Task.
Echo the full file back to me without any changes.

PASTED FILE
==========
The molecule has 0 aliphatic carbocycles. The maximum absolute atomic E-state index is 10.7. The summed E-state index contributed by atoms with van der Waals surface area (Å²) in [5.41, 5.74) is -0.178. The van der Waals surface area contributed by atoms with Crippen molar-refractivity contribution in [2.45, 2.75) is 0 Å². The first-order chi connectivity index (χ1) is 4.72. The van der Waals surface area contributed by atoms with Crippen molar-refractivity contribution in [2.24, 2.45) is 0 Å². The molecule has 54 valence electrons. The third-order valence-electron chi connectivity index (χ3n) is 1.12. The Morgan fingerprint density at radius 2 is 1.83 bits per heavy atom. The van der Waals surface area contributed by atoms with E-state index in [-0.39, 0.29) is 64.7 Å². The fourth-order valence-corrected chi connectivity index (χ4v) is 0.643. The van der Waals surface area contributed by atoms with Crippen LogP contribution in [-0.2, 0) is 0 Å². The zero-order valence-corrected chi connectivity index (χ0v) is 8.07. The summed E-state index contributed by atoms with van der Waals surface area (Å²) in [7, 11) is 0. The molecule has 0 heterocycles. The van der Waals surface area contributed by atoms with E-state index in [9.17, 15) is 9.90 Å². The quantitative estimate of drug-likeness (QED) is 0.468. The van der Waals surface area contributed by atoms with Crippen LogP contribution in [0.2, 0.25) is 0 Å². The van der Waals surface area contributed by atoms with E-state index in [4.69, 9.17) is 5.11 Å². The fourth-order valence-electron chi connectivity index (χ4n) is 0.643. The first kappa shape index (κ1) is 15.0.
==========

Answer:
The molecule has 0 aliphatic carbocycles. The maximum absolute atomic E-state index is 10.7. The summed E-state index contributed by atoms with van der Waals surface area (Å²) in [5.41, 5.74) is -0.178. The van der Waals surface area contributed by atoms with Crippen molar-refractivity contribution in [2.45, 2.75) is 0 Å². The first-order chi connectivity index (χ1) is 4.72. The van der Waals surface area contributed by atoms with Crippen molar-refractivity contribution in [2.24, 2.45) is 0 Å². The molecule has 54 valence electrons. The third-order valence-electron chi connectivity index (χ3n) is 1.12. The Morgan fingerprint density at radius 2 is 1.83 bits per heavy atom. The van der Waals surface area contributed by atoms with E-state index in [-0.39, 0.29) is 64.7 Å². The fourth-order valence-corrected chi connectivity index (χ4v) is 0.643. The van der Waals surface area contributed by atoms with Crippen LogP contribution in [-0.2, 0) is 0 Å². The zero-order valence-corrected chi connectivity index (χ0v) is 8.07. The summed E-state index contributed by atoms with van der Waals surface area (Å²) in [7, 11) is 0. The molecule has 0 heterocycles. The van der Waals surface area contributed by atoms with E-state index in [9.17, 15) is 9.90 Å². The quantitative estimate of drug-likeness (QED) is 0.468. The van der Waals surface area contributed by atoms with Crippen LogP contribution in [0.2, 0.25) is 0 Å². The van der Waals surface area contributed by atoms with E-state index in [4.69, 9.17) is 5.11 Å². The fourth-order valence-electron chi connectivity index (χ4n) is 0.643. The first kappa shape index (κ1) is 15.0.